No leap second for December 31, 2021
The International Earth Rotation and Reference Systems Service announced in July 2021 that there’d be no leap second added to the world’s official timekeeping in December 2021. The last leap second was December 31, 2016. Since they always add leap seconds on the last day of June or December, the next possible date for a leap second is June 30, 2022.
Timekeepers have added leap seconds 27 times since 1972. There were leap seconds added on June 30, 2015, and on June 30, 2012. They’re always added to the world’s clocks at 23 hours, 59 minutes and 59 seconds Coordinated Universal Time (UTC), on either June 30 or December 31.
The extra second is necessary for our official timekeeping mainly to keep our increasingly electronic world in sync.
Why do we need a leap second?
Isn’t the length of our day set by the rotation of the Earth? Like the ancients who insisted that all motion in the heavens must be perfect, uniform and unvarying, many of us today assume that the Earth’s rotation – its spin on its axis – is perfectly steady. We learned, correctly, that the sun, moon, stars and planets parade across our sky because the Earth turns. So it is easy to understand why we assume that the Earth’s rotation is precise and unwavering. Yet Earth’s rotation does not stay perfectly steady.
Instead, compared to modern timekeeping methods such as atomic clocks, the Earth is a notoriously poor timepiece. Overall, as many know, Earth’s spin is slowing down. The length of our day is increasing. The Wikipedia entry on this subject explains it well:
Earth’s rotation is slowing slightly with time; thus, a day was shorter in the past. This is due to the tidal effects the moon has on Earth’s rotation. Atomic clocks show that a modern day is longer by about 1.7 milliseconds than a century ago, slowly increasing the rate at which UTC is adjusted by leap seconds. Analysis of historical astronomical records shows a slowing trend; the length of a day increased about 2.3 milliseconds per century since the 8th century BCE.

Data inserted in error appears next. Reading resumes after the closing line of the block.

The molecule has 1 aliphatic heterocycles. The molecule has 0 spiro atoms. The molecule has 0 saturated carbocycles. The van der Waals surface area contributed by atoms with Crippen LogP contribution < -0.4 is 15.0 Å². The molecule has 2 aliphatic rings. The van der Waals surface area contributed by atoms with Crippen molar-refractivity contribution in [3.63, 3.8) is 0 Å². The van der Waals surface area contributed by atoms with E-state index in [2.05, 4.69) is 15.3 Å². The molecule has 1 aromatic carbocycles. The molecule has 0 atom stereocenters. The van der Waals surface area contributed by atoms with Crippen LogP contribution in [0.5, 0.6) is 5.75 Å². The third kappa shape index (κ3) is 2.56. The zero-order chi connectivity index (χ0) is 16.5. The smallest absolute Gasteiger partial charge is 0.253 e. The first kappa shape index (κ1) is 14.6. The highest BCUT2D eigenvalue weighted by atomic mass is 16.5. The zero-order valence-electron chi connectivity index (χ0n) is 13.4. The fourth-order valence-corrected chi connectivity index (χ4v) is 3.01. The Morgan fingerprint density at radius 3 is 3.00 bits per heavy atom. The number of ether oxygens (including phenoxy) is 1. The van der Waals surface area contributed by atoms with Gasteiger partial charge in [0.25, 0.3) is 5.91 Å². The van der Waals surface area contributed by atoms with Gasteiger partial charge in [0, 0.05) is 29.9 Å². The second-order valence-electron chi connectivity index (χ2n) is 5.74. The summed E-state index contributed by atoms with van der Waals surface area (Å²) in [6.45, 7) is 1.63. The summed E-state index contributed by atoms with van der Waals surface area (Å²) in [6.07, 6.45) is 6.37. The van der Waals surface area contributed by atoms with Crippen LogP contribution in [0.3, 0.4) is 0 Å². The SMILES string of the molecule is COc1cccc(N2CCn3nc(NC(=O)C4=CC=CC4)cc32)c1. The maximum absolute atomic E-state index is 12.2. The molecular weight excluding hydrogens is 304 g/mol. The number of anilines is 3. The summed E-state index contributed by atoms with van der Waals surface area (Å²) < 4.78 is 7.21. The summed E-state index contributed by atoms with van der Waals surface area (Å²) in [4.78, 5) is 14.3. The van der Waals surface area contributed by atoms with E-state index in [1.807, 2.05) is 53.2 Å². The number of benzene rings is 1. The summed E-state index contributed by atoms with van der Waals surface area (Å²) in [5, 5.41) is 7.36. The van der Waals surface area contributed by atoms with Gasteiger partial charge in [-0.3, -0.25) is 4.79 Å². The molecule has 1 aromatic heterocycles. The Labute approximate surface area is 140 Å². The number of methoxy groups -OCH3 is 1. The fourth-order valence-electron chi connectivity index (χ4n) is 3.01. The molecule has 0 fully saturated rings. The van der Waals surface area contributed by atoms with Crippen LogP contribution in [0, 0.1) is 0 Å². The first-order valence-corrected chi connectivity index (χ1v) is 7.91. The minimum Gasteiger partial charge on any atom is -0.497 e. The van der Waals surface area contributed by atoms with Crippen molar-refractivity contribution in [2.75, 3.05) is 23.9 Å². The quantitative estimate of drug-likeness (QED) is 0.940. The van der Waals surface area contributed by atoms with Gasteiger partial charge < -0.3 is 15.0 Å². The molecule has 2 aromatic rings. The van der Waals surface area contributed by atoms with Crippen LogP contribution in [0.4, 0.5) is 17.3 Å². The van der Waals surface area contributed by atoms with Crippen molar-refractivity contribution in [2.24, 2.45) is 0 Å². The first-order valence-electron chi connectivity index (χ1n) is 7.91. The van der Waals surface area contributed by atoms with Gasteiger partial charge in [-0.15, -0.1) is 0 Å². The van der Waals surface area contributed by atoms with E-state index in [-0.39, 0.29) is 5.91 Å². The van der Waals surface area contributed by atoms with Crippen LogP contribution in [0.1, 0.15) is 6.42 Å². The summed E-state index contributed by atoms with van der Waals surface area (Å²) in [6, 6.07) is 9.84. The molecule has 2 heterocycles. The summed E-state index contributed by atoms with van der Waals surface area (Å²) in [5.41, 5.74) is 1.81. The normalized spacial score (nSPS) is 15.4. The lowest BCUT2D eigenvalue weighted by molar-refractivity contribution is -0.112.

Earth’s rotation is slowing, but it can also speed up
The fact is Earth’s rotation is subject to effects that are hard to predict. Other short-term and unpredictable changes result from a variety of events. These range from slight changes in the distribution of mass in the Earth’s molten outer core, to movement of large masses of ice near the poles, to density and angular momentum variations in the Earth’s atmosphere.
For example, you might recall the devastating Fukushima earthquake that struck in northeastern Japan in 2011. The quake was magnitude 9.0, the largest ever recorded in Japan. It was the world’s fourth-biggest earthquake since 1900. It unleashed a powerful tsunami that caused the death of some 16,000 people and caused a nuclear meltdown at Fukushima Daiichi Nuclear Power Plant. The quake also caused displacements of portions of the Earth’s crust that sped up Earth’s rotation, shortening the day by 1.6 millionth of a second.
The tides affect Earth’s rotation
If you have ever been to the beach, you will be familiar with the main reason our planet is slowing down. That reason is ocean tides. As our planet rotates, it plows past the great watery bulges (raised mostly by the gravitational interaction of the Earth and moon), which serves to slow it down much like a brake on a rotating wheel. This effect is small, actually very small. According to calculations based on the timing of ancient astronomical events (eclipses), the Earth’s rotation has slowed down by about 0.0015 to 0.002 seconds per day per century.
In other words, the days are becoming longer by about 0.002 seconds per day. But the rate at which this increase occurs also grows slowly over time. Currently that rate is also about 0.002 seconds, but per 100 years.
So the Earth is slowing down, very slowly. What happens, though, is that the daily 0.002-second difference between the original definition of a day (86,400 seconds) builds up.